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Clinical bottom lines
Dietary introduction of cooked hen’s egg can reduce the risk of egg allergy in infants. (Grade B)
The degree to which egg has been processed for early introduction seems to affect clinical outcomes with raw egg powders causing more complications due to increased allergenicity. (Grade C)
Pre-testing with either SPT or specific serum markers (e.g., sIgE) in high-risk infants can inform the clinician whether clinical supervision of early egg introduction may be useful. (Grade C)
A 4-year-old infant comes into allergy clinic with her parents who say that after eating eggs and egg-containing foods she develops a ‘nettle sting’ rash around the mouth. This usually happens within an hour of eating. After an oral food challenge, an egg allergy is diagnosed. At a follow-up appointment, the parents ask you whether this could have somehow have been prevented. You look into whether early dietary introduction of egg would have played a role.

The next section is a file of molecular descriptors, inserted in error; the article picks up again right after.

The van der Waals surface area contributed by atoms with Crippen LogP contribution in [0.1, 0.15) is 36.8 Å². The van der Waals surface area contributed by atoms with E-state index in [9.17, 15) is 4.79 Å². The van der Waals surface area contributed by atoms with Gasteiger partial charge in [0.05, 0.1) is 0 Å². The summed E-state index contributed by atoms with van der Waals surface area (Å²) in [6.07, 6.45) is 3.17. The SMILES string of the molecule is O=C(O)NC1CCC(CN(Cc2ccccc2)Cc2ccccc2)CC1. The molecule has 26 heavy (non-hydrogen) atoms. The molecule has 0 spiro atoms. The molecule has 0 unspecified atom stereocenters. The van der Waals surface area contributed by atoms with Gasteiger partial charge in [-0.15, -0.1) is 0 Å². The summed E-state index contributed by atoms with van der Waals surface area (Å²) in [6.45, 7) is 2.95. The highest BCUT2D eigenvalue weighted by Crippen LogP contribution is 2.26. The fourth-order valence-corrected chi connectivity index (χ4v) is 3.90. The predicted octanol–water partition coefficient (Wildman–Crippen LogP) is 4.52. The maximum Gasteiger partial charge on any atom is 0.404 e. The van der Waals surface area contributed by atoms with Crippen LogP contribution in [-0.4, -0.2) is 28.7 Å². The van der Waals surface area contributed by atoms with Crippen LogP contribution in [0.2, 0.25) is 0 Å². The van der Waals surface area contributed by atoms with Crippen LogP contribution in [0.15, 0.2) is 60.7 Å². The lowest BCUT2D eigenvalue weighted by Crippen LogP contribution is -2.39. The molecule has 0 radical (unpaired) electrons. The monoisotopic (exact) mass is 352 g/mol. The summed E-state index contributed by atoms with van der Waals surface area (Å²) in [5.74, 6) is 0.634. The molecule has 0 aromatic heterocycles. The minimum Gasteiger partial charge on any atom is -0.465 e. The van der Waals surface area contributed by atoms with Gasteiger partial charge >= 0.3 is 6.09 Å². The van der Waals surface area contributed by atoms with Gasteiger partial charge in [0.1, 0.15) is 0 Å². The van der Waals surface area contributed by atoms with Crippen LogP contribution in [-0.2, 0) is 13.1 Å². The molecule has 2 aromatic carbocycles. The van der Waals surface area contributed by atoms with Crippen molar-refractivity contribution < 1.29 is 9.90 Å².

Structured clinical question
In children (population), does early introduction of egg (intervention) compared with later introduction (comparison) prevent the development of egg allergy (outcome)?
All searches were all performed on 17 February 2021.
Cochrane Library searched: ‘egg allergy prevention’ and ‘early introduction’; 26 results, none relevant. National Institute for Health and Care Excellence evidence searched: ‘egg allergy prevention’; 204 results, none relevant.
PubMed searched (“infant*“[Title/Abstract] OR “child*“[Title/Abstract] OR “paediatric”[Title/Abstract]) …
Contributors VK and SL together decided to pursue this specific topic idea. VK was responsible for the researching, writing and editing. SL contributed her expertise to the write-up and was involved in the editing process.
Funding The authors have not declared a specific grant for this research from any funding agency in the public, commercial or not-for-profit sectors.
Competing interests None declared.
Provenance and peer review Not commissioned; externally peer reviewed.